Dogs with broken backs will show pain upon spinal palpation, decreased or absent reflexes, decreased voluntary movement of the legs and tail, decreased or absent sensation in the limbs, and decreased or absent bladder and anal tone.

Following this initial evaluation, the vet will require an x-ray of the dog’s spine for a definitive diagnosis. Based on the x-rays, the vet will be able to distinguish between fractures and luxations.

In some cases, the vet may also order more advanced imaging techniques such as MRIs and CT scans.

If the patient is supposed to undergo corrective surgery, the vet will order chest and abdominal x-rays, as well as blood tests. The goal is to check for additional injuries and determine whether the patient is stable enough to be anesthetized.

What Is the Treatment for Spinal Fractures in Dogs?

Since most patients with spinal fractures have sustained traumatic injuries, the first treatment step should be stabilization. This may include oxygen support and intravenous fluids based on the level of respiratory and cardiovascular distress.

Pain management is another important aspect of stabilization. Usually, to achieve pain control, vets will give opioids. During the stabilization period, if the dog is not able to empty its bladder, it will be emptied manually.

As for the spinal fracture itself, there are two options: non-surgical and surgical treatment. Here is a more detailed analysis of each.

Non-Surgical Spinal Fracture Treatment

Based on the exact fracture location, the vet may recommend cage rest that can last for six to eight weeks. If necessary, the vet can also put on external support bandages that will keep the spine stable.

If bandages are used, they must be kept clean.

Surgical Spinal Fracture Treatment

In other cases, surgical stabilization of the spine is necessary. This is achieved through the placement of metal pins, screws, and wires. Surgery is the most effective option, but it is also expensive and risky. The risks include:

Damage

The structures surrounding the spinal cord are delicate and easily damaged. To reduce this risk, the surgeon will manipulate the tissues very carefully and use magnification.

Intra-Operative Hemorrhage

There are many large blood vessels running on both sides of the spinal cord. If accidentally damaged, they can cause bleeding.

Post-Operative Complications

After the surgery, there are several potential risks, such as infection, spinal cord compression by scar tissue, and implant breakage.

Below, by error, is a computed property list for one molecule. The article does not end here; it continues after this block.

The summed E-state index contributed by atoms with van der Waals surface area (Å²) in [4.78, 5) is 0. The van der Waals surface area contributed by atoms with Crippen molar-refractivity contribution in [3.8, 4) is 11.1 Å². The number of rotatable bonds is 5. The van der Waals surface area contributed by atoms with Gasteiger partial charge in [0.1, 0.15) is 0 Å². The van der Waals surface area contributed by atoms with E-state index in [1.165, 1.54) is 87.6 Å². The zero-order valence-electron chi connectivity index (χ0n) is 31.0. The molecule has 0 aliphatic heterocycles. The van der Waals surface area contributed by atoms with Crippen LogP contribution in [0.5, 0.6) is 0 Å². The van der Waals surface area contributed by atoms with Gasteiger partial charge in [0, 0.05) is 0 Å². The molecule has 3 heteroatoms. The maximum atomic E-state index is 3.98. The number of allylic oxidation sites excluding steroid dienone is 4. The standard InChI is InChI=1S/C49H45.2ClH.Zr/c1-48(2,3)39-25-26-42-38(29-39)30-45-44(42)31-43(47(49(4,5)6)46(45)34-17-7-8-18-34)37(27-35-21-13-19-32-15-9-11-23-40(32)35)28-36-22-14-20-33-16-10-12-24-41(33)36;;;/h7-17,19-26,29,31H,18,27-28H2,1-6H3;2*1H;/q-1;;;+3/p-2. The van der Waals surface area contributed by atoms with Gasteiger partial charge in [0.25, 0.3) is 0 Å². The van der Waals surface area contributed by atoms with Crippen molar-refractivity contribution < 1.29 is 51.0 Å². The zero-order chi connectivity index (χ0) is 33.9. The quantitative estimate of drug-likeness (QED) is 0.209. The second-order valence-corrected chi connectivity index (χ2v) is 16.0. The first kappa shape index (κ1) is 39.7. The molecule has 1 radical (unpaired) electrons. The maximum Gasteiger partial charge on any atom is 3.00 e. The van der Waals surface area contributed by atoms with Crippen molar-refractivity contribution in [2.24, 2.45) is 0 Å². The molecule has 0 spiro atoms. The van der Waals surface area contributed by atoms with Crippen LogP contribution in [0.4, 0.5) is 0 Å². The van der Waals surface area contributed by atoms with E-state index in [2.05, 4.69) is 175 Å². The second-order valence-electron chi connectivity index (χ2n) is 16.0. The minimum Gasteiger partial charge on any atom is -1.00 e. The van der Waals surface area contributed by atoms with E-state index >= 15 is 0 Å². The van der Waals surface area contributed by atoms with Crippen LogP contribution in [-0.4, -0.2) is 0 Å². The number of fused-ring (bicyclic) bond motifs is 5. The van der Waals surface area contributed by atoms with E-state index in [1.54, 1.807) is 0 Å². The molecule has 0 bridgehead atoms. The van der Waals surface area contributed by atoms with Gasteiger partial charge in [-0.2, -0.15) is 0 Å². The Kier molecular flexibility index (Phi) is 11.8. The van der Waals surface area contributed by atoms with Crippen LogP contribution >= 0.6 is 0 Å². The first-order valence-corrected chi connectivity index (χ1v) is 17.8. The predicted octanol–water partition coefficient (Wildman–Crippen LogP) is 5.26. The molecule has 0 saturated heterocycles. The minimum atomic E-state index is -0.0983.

What Happens After Spinal Fractures Treatment in Dogs?

Following the treatment of spinal cord fractures in dogs, proper nursing care is a must, including the following:

Switching Positions

During the resting period, the dog must be turned to different sides to prevent complications such as bed sores and atelectasis (lung collapse).

Proper Dog Bed

It is also important to provide the dog with a good dog bed. Ideally, the dog bed should be orthopedic and waterproof.

Nutrition

The dog needs to be offered high-quality, nutritious, and very palatable foods that support healing.

Physical Therapy

Some dogs also require physical therapy to make the recovery faster and regain strength in the limbs.

There are different forms of physical therapy that can be used, like physical exercises, hydrotherapy, acupuncture, PEMF therapy, etc.

What Is the Prognosis for Dogs With Spinal Fractures?

Generally speaking, the prognosis for dogs with broken backs depends on the severity of the injury (how damaged the spinal cord is) and the promptness of the treatment.

Good to Excellent

Dogs with no neurologic abnormalities and mild abnormalities that are treated immediately usually make a full recovery. In such cases, the prognosis is good to excellent.

Fair

The prognosis is fair for dogs that lose the function of one or more legs but are still able to feel pain. The recovery may not be full (limb function deficits such as weakness and incoordination can persist in the long run), but it is possible. In these dogs, if the bladder and bowel control were initially lost, they usually come back.

Poor

Finally, for dogs that have lost the ability to feel pain below the injury point, the prognosis is poor. Loss of pain sensation indicates severe spinal cord damage, which may result in nonfunctional limbs and an inability to control bladder and bowel movement.

When to Put Down a Dog With a Spinal Fracture

A dog with a spinal fracture should be humanely euthanized if its quality of life is severely impaired or if long-term management is not possible.

The options for dogs with severe spinal damage are limited and come down to customized wheelchairs and life-long management of incontinence. However, this is easier said than done, especially for large dogs.

The decision to euthanize your dog is hard and painful. However, sometimes it is the best course of action. Talk to your veterinarian and ask for an assessment of the dog’s life quality—if it is compromised, euthanasia is advisable.

This article is accurate and true to the best of the author’s knowledge. It is not meant to substitute for diagnosis, prognosis, treatment, prescription, or formal and individualized advice from a veterinary medical professional. Animals exhibiting signs and symptoms of distress should be seen by a veterinarian immediately.

© 2023 Adrienne Farricelli